Duties or negotiation?

Despite media reports describing a “vote”, the EU Trade Commission has been clear that the opinions of EU member states are only recommendations. EU Trade Commissioner Karel De Gucht has accused China of pressuring EU member states, and further noted that his office is immune to such pressures and will decide the case on its merits alone.

Many actors find the imposition of preliminary duties on June 6th, 2013 likely. However, even if preliminary decisions are made in favor of duties, both the anti-dumping and countervailing duty cases still require final rulings.

EU Trade Commissioner Karel De Gucht has stated that his office is immune to political pressures (Image courtesy European Commission)
EU Trade Commissioner Karel De Gucht has stated that his office is immune to political pressures (Image courtesy European Commission)

In between the preliminary and final rulings, the EU has the option to negotiate the outcome with China. Commissioner De Gucht has expressed that he is open to such negotiations, which are sought by both Germany and the UK.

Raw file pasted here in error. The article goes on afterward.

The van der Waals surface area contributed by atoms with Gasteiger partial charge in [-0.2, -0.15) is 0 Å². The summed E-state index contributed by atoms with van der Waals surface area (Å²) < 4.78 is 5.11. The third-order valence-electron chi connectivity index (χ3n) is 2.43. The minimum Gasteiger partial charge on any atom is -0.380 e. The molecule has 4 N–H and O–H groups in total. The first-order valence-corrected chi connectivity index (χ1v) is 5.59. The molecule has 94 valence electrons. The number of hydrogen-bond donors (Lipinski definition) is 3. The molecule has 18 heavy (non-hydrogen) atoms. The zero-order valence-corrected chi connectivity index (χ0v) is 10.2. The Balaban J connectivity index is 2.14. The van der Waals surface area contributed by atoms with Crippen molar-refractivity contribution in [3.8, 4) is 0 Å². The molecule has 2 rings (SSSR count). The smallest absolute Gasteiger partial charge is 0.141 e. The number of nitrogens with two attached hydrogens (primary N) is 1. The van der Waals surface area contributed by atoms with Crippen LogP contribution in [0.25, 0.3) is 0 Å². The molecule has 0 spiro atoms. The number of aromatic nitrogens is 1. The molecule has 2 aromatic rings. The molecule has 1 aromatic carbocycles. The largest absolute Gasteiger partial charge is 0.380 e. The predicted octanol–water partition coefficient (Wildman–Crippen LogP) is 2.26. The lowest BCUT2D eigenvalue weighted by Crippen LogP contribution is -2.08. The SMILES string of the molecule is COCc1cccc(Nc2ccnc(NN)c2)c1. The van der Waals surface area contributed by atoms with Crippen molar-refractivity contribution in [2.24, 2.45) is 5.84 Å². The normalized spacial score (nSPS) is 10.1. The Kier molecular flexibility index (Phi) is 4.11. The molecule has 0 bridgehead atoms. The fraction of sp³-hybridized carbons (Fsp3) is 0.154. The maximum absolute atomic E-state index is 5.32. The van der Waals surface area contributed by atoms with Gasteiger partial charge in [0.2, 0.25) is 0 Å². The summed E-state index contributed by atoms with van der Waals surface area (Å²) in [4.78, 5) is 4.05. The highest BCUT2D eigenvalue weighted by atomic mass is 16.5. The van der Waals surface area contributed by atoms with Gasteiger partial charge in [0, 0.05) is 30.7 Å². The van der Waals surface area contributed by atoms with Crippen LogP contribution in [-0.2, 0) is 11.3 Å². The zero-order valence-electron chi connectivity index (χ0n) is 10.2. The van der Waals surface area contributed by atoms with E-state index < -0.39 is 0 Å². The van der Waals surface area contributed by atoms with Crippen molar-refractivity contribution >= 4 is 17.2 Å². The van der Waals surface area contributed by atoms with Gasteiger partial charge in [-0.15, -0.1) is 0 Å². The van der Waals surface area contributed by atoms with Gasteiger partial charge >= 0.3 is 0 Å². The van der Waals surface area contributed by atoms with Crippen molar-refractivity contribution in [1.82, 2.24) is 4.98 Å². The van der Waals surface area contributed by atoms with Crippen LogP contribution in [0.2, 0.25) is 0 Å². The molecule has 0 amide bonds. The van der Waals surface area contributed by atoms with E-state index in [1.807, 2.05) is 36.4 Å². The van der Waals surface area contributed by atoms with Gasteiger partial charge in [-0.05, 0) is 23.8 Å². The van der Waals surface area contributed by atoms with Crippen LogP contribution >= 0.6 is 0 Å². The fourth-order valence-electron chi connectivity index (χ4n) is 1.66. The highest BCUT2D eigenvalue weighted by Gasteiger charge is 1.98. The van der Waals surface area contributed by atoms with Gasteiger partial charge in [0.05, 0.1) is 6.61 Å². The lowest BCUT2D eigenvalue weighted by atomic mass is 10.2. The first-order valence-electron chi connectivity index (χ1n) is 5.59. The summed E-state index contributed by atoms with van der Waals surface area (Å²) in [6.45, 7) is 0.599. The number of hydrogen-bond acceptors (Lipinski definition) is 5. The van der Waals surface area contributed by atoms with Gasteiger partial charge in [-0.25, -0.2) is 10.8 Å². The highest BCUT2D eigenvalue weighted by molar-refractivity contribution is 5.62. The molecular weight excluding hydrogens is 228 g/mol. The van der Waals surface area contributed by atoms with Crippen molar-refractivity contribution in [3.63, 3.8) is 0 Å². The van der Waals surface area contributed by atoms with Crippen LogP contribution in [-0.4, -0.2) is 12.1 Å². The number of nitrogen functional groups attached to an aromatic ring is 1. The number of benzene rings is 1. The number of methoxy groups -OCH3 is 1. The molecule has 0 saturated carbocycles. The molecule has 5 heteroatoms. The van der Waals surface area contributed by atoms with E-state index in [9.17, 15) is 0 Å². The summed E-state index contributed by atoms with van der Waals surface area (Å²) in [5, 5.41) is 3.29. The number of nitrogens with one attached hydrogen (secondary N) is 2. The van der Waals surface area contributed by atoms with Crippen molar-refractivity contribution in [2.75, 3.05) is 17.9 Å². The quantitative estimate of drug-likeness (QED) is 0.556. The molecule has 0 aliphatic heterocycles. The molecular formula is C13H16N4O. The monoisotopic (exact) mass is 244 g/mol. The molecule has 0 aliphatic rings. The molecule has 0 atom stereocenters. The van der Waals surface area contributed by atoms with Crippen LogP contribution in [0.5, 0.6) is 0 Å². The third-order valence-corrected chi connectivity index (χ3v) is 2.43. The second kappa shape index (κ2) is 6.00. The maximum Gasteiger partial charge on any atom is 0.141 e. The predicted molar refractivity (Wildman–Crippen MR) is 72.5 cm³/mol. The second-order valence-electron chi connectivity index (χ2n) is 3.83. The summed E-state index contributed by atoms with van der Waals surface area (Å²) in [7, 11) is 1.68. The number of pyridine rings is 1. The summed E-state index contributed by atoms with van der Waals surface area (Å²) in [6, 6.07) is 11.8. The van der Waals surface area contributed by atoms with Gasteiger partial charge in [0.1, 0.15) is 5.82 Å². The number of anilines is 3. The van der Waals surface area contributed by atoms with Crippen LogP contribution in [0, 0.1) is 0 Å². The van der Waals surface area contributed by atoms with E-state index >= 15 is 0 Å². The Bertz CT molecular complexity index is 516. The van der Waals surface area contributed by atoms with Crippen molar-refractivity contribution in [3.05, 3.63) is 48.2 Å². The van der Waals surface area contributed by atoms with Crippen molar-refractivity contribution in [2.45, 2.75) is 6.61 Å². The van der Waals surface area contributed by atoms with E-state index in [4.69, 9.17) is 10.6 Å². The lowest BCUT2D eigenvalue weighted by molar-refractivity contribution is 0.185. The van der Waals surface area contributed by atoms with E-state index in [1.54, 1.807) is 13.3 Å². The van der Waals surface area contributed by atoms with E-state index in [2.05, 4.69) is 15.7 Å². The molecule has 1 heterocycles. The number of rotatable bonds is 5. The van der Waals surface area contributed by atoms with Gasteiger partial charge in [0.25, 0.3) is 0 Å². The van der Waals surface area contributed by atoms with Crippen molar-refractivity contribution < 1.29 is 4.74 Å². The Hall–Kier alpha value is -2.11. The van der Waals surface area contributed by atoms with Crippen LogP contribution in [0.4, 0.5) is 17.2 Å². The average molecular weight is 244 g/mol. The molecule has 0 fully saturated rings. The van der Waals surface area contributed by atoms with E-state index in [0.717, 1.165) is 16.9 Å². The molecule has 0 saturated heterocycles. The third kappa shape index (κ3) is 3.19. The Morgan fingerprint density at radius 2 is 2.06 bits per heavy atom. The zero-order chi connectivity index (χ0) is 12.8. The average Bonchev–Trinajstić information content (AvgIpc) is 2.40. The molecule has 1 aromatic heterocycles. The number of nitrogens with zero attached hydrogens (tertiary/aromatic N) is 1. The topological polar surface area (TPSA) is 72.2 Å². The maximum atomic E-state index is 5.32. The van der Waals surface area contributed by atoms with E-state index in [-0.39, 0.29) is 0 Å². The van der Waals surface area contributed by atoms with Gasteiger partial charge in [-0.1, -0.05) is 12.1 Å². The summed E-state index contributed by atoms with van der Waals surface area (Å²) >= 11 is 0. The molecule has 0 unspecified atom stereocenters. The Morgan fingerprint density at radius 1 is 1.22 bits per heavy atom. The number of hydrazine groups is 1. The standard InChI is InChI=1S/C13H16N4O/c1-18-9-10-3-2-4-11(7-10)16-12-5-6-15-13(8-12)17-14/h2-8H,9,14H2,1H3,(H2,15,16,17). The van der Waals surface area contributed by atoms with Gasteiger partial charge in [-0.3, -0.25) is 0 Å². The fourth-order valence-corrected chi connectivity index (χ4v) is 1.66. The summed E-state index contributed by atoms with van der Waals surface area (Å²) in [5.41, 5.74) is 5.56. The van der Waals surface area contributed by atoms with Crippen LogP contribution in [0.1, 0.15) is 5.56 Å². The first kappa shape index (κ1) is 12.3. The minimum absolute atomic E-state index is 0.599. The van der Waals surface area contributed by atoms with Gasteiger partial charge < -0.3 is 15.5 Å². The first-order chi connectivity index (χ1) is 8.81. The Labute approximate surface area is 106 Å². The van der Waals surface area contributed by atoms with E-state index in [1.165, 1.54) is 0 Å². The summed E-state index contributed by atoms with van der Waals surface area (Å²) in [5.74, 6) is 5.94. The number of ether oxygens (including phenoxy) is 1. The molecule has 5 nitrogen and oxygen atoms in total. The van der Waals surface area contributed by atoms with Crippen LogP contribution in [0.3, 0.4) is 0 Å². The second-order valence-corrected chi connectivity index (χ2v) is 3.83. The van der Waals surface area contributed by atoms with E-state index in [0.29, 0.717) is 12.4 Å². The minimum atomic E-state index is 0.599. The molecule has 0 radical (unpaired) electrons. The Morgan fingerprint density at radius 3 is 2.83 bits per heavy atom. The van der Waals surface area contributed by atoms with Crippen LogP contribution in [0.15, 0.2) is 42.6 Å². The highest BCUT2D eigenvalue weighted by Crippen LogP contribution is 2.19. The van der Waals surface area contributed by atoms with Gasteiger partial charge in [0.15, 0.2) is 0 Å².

Ultimately, The EU has come too far politically to return to the previous state of unlimited Chinese PV imports. Whether it is the result of tariffs or negotiation, limits will be placed to some degree. The question is how, and to what degree.

China's PV trade conflicts with the US and the EU may have already had a significant impact, one which is often not associated with this trade war. As the threat of tariffs has loomed over the past few years, China has greatly increased its policies to support its domestic PV market, with the result that the nation will be the second largest PV market globally in 2013, and could be the world's largest PV market in 2014.

For a case of this magnitude, the results are hard to predict, but certain outcomes are inevitable. The global solar industry will be disrupted to some degree. In the end, trade actions will have a similar effect to protectionist policies, in that they will support a greater degree of localized manufacturing. And whatever the case, the global solar industry will adapt to these changes and continue its inevitable path of growth.